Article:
Debating Democracy: A Reader in American Politics / Edition 3

Debating Democracy: A Reader in American Politics / Edition 3

ISBN-10:
0618054553
ISBN-13:
9780618054558
Pub. Date:
08/28/2000
Publisher:
Houghton Mifflin Company College Division

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Overview

Debating Democracy: A Reader in American Politics / Edition 3

Debating Democracy contains 36 selections representing opposing viewpoints on a variety of issues organized around a central theme the meaning and improvement of American democracy. The pro/con format ties each debate to the theme, generates discussion, and encourages students to apply critical-thinking skills to the opinions presented. Topics parallel mainstream government texts while keeping up to date with issues such as religious freedom, culture wares, and the politics of cyberspace.

Product Details

ISBN-13: 9780618054558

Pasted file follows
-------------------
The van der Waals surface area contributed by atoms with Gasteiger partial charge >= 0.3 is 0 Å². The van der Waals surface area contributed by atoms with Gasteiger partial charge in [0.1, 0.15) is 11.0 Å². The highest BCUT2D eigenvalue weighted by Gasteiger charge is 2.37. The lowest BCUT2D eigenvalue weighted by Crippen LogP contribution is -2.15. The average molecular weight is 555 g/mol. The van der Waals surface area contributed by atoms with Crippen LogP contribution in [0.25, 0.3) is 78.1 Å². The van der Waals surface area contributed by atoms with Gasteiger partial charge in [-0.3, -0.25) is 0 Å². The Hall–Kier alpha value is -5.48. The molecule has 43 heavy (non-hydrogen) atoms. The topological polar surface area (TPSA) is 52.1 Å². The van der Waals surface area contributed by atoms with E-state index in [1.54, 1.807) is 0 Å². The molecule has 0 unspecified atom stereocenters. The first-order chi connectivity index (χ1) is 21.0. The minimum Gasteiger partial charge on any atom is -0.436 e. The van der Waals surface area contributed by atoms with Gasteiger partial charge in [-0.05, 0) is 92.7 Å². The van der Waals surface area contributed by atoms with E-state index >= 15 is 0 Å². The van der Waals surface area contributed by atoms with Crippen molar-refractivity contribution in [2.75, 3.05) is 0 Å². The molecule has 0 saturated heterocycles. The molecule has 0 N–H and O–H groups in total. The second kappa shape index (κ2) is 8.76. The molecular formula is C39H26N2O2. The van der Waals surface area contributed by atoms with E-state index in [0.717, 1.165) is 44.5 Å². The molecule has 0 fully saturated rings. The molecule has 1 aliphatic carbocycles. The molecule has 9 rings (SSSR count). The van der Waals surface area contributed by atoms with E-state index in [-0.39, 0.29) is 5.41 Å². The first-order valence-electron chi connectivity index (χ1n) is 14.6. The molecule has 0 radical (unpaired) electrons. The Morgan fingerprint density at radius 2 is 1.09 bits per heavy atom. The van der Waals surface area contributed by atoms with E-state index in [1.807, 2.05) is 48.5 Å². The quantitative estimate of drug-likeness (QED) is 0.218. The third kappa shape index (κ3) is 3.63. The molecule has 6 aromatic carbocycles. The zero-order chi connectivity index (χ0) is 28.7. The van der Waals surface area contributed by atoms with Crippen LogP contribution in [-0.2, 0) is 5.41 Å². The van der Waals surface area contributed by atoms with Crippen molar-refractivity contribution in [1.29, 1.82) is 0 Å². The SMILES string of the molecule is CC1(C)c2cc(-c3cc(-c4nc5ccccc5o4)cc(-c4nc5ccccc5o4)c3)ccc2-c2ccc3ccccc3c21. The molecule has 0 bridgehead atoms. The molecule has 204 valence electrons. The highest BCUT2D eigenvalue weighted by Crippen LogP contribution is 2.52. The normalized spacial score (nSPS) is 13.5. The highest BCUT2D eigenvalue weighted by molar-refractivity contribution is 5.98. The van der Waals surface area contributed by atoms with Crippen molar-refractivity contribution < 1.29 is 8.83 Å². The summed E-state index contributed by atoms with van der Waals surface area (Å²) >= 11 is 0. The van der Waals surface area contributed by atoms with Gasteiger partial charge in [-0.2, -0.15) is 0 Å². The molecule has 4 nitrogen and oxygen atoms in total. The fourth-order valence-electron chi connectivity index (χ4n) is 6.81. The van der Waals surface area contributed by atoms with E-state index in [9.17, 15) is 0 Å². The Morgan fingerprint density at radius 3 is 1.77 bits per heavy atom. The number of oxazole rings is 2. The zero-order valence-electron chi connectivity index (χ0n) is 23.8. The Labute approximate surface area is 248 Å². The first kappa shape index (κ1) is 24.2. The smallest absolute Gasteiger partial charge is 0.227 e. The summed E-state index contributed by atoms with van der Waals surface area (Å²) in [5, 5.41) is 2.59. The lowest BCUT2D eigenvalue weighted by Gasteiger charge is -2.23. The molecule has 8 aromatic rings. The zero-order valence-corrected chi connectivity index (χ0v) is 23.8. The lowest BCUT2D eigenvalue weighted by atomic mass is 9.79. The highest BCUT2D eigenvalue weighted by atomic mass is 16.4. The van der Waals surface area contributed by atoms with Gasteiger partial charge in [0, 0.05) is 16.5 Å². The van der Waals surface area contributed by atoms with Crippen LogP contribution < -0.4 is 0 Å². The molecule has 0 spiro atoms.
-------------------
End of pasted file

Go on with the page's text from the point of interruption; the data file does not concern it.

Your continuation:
Publisher: Houghton Mifflin Company College Division
Publication date: 08/28/2000
Edition description: Older Edition
Pages: 388
Product dimensions: 6.58(w) x 9.16(h) x 0.82(d)

Table of Contents

1. The Founding: Debating the Constitution. 2. Democracy: Overrated or Undervalued? 3. The New Federalism: Does It Create Laboratories of Democracy or a Race to the Bottom? 4. Immigration: Does It Strengthen or Threaten American Democracy? 5. Political Economy: How Democratic Is the Free Market Economy? 6. Civil Liberties: Is Corporate Spending on Elections the Equivalent of Free Speech? 7. Civil Rights: Debating Same-Sex Marriage. 8. Church-State Relations: Was the United States Founded as a Christian Nation? 9. Digital Media: Do They Expand or Shrink Democracy? 10. Political Polarization: How Divided Are We? 11. Campaigns and Elections: Do Negative Ads Damage Democracy? 12. The Federal Budget: Is the Deficit a Threat to the Nation? 13. Congress: Can Our Representatives Serve the Public Good? 14. The Presidency: How Much Difference Does the Individual Make? 15. The Judiciary: How Should It Interpret Our Constitution? 16. Economic Inequality: A Threat to Democracy? 17. Foreign Policy: Has the United States Become an Imperial Power?

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